Businesses call for more rental relief, wage support and loan moratoriums amid tightened Covid-19 measures

SINGAPORE – Several business associations have called for help in areas such as rental relief, wage support and loan moratoriums, as Singapore tightens measures amid a resurgence in Covid-19 infections in the community.

The Alliance of Frontline Business Trade Associations on Wednesday (July 21) outlined these three means through which it seeks support to ensure the sustainability of businesses in the retail, food and beverage (F&B) and services sectors.

It appealed for landlords to provide rental rebates commensurate with the revenue impact when the tighter restrictions are imposed. It also seeks wage support from the Government to help businesses keep as many jobs for Singaporeans as possible.

Lastly, it asked for bank loan principal moratoriums to be extended to June 2022.

The statement from the alliance came a day after Singapore announced that it will revert to phase two (heightened alert) from Thursday till Aug 18.

Under these measures, dining-in at food and beverage establishments will be banned, with operators allowed to offer only takeaway and delivery services.

Operating capacity for malls will be cut, from a maximum occupancy limit of 16 sq m of gross floor area per person to 10 sq m per person.

The alliance consists of the Association of Small and Medium Enterprises (Asme), the Restaurant Association of Singapore (RAS), Singapore Retailers Association (SRA) and Singapore Tenants United for Fairness (SGTUFF).

At a virtual press conference on Wednesday, SGTUFF chairman Terence Yow said that there has been “very sporadic and selective help given by landlords”, and that the last time significant help was extended was last year when it was mandated by the government.

“The vast majority of frontline businesses have not received significant support from landlords for our rentals, the main rental help (is coming) from the government and it is coming next month,” he said.

RAS president Andrew Kwan noted the rollercoaster ride which the F&B industry has been through, with various changes to dining-in capacity and allowances over the past 16 months.

Asked if the latest measures could sink the industry, he said that like other sectors, many operators are at a point where their reserves have been fully exhausted.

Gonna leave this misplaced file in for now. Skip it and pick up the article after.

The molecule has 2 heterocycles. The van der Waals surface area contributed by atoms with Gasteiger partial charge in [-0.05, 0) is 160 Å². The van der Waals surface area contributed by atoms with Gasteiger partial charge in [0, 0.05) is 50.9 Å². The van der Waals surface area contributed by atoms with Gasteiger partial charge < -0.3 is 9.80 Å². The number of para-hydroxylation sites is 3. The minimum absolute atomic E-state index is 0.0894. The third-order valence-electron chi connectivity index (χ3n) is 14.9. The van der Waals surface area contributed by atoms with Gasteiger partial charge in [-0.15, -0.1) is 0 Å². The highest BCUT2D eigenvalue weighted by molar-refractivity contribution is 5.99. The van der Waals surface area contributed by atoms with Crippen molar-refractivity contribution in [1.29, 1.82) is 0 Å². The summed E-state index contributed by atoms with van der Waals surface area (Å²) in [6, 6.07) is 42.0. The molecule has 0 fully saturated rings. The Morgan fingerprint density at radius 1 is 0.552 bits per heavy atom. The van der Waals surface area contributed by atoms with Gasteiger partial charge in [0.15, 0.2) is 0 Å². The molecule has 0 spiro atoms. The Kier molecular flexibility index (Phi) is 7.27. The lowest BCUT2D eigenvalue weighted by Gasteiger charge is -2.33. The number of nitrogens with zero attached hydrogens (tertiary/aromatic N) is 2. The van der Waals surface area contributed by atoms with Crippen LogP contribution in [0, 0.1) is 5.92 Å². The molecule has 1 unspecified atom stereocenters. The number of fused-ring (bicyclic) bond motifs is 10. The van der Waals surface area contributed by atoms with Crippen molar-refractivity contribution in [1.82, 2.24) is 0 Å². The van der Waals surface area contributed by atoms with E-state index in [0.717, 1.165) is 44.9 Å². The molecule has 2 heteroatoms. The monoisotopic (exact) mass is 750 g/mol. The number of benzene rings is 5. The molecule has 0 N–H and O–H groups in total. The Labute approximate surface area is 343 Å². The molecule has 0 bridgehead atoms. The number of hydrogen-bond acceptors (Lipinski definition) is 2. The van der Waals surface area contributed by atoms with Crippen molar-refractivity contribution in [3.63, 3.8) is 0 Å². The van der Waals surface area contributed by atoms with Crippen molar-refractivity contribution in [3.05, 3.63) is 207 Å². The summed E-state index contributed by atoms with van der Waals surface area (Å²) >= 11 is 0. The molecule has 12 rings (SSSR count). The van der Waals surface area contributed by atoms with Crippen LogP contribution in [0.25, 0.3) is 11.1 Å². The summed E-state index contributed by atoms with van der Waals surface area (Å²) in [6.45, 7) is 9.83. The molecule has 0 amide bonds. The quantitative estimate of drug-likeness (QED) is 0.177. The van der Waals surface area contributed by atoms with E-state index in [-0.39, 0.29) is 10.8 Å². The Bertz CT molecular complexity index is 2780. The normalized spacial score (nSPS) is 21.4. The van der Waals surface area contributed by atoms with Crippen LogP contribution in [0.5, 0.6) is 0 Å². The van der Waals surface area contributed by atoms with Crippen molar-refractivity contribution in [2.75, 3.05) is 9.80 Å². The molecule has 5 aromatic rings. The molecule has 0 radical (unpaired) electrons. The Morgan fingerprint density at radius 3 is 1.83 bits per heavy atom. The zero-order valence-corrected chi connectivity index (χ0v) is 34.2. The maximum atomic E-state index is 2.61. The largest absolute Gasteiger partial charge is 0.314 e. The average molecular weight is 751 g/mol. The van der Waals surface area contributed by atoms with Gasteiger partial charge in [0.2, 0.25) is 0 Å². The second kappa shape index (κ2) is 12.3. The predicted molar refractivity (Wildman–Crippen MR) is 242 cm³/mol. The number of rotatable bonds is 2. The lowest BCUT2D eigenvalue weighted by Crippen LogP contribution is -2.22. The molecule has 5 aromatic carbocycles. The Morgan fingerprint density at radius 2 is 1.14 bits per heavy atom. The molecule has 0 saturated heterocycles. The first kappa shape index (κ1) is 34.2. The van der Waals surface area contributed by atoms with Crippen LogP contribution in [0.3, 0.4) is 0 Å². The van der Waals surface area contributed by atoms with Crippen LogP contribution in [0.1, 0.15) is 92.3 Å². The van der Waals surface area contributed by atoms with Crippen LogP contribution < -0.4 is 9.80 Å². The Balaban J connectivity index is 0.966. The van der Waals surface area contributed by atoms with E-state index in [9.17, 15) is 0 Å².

“If the industry is (left) to its own devices, I think the reading is that many would face a shutdown, and that would not be good overall because not only does the company go down, it carries along with it all the employees as well.”

Acknowledging that there have already been casualties in the industry despite various support measures given out previously, Mr Kwan said that there is likely to be consolidation in the industry, and there is a need for a new business model which takes into consideration the lessons learnt over the last year and a half.

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SRA president R. Dhinakaran, who is managing director of fashion distributor Jay Gee Melwani Group, also called for higher wage support through the Jobs Support Scheme during this upcoming heightened alert phase, as well as foreign worker levy waivers to help cushion manpower costs.

A support package for businesses and workers affected by the heightened alert phase from Thursday is expected to be announced in the next few days, Finance Minister Lawrence Wong had said on Tuesday.

It is expected to take reference from the support provided in the previous phase two (heightened alert) period from May 16 to June 13.

Small and medium-sized enterprises and non-profit organisations which are tenants in privately owned commercial properties qualified for a direct, half-month rental relief cash payout for the heightened alert period in May. The relief will be disbursed from mid-August.

Qualifying tenants in government-owned commercial properties will receive one month of rental relief for the May 16 to June 13 period.

Some major landlords, such as CapitaLand and City Developments Limited, offered various support measures during the period, including rental rebates, delaying rent payments and waiving platform fees.

Affected businesses also received up to 50 per cent wage support under the Jobs Support Scheme for the period.

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